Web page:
Southeastern Muslims also have a much longer tradition of synthesizing Confucian teachings with the Sharia and Qur'anic teachings, and were reported to have been contributing to the Confucian officialdom since the Tang period. Among the Northern Hui, on the other hand, there are strong influences of Central Asian Sufi schools such as Kubrawiyya, Qadiriyya, Naqshbandiyya (Khufiyya and Jahriyya) etc. mostly of the Hanafi Madhhab (whereas among the Southeastern communities the Shafi'i Madhhab is more of the norm). Before the "Ihwani" movement, a Chinese variant of the Salafi movement, Northern Hui Sufis were very fond of synthesizing Taoist teachings and martial arts practices with Sufi philosophy.

In early modern times, villages in Northern Chinese Hui areas still bore labels like "Blue-cap Huihui," "Black-cap Huihui," and "White-cap Huihui," betraying their possible Christian, Judaic and Muslim origins, even though the religious practices among North China Hui by then were by and large Islamic. Hui is also used as a catch-all grouping for Islamic Chinese who are not classified under another ethnic group.

Muslim Revolts

During the mid-nineteenth century, a series of civil wars broke out throughout China by various ethnic-lingual groups against the ruling Manchu-Mongol-Han Bannerman and Han Confucians elites. These include the Taiping Rebellion in Southern China (whose leaders were Evangelical Christians of ethnic Han Chinese Hakka and Zhuang background), the Muslims Rebellion in Shaanxi, Gansu, Qinghai and Ningxia in Northwestern China and Yuannan, and the Miao people Revolt in Hunan and Guizhou. These revolts were supported by European Powers at the beginning but eventually put down by the Manchu government. The Dungan people were descendants of the Muslim rebels who fled to Russian Empiremarker after the rebellion were suppressed by the joint force of Hunan Army led by Zuo Zongtang (左宗棠) with support from local Hui elites.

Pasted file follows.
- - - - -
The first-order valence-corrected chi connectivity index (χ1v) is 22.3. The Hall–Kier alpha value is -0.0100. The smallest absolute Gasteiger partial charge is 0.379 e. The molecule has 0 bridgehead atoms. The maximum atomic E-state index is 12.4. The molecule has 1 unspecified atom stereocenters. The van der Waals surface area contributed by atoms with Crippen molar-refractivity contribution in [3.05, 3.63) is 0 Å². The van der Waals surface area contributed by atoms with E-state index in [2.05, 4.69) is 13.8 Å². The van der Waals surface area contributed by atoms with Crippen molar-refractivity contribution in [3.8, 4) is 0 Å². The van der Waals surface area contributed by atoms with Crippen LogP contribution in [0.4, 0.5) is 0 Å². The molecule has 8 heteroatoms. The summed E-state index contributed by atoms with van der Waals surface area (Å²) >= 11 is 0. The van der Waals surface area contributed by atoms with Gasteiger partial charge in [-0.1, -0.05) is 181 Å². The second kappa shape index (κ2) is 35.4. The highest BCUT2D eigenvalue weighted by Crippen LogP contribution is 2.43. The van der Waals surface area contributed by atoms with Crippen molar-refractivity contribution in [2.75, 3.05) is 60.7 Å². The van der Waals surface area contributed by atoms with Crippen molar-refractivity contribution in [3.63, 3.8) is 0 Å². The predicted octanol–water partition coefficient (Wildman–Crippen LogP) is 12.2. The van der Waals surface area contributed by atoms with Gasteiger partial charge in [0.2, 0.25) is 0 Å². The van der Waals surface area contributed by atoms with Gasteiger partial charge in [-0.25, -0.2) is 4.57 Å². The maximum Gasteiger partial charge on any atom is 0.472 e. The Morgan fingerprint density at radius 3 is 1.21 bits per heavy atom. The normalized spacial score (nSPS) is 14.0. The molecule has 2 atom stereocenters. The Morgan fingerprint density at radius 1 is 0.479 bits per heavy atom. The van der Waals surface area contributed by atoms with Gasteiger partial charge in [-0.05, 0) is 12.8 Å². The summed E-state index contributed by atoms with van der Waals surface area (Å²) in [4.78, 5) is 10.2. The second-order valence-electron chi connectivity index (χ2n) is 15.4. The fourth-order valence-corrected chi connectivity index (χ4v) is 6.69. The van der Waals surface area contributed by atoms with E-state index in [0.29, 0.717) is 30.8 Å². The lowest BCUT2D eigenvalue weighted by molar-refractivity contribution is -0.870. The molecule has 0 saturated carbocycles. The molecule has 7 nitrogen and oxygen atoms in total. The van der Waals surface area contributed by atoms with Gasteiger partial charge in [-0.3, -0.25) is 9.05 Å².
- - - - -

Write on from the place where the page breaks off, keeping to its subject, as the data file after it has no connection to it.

Population loss during these revolts was staggering. Some have estimated that the population loss in Shaanxi between 1862 and 1879 was as high as 6,220,000, about 44.6% of the original population before the war, of which 5.2 million was due to war. For the Hui, the figure may have been as high as 1.55 million. In 1990, there were only 132,000 Hui in Shaanxi.

Panthays

Panthays form a group of Chinese Muslims in Burmamarker. Some people refer to Panthays as the oldest group of Chinese Muslims in Burma. However, because of intermixing and cultural diffusion the Panthays are not as distinct a group as there once were.

Dungans

Dungan ( ; ) is a term used in territories of the former Soviet Unionmarker and in Xinjiang to refer to Chinese-speaking Muslim people. In the censuses of Russia and the former Soviet Central Asia, the Hui are enumerated separately from Chinese, and are labelled as Dungans. In both China and the former Soviet republics where they reside, however, members of this ethnic group call themselves Lao Huihui or Zhongyuanren, not Dungans. Zhongyuan 中原, literally means "The Central Plain" is the historical name of Shaanximarker and Henanmarker provinces. Most Dungans living in former Soviet Union are descendants of Hui people from Gansu and Shaanxi.

Surnames

Hui people commonly believe that their surnames originated as "Sinified" forms of their foreign Muslim ancestors some time during the Yuan or Ming eras. These are some common surnames used by the Hui ethnic group:



A legend in Ningxia states that four Hui surnames common in the region - Na, Su, La, and Ding - originate with the descendants of one Nasruddin, a son of Sayyid Ajjal Shams al-Din Omar, who "divided" the ancestor's name (Nasulading, in Chinese) among themselves.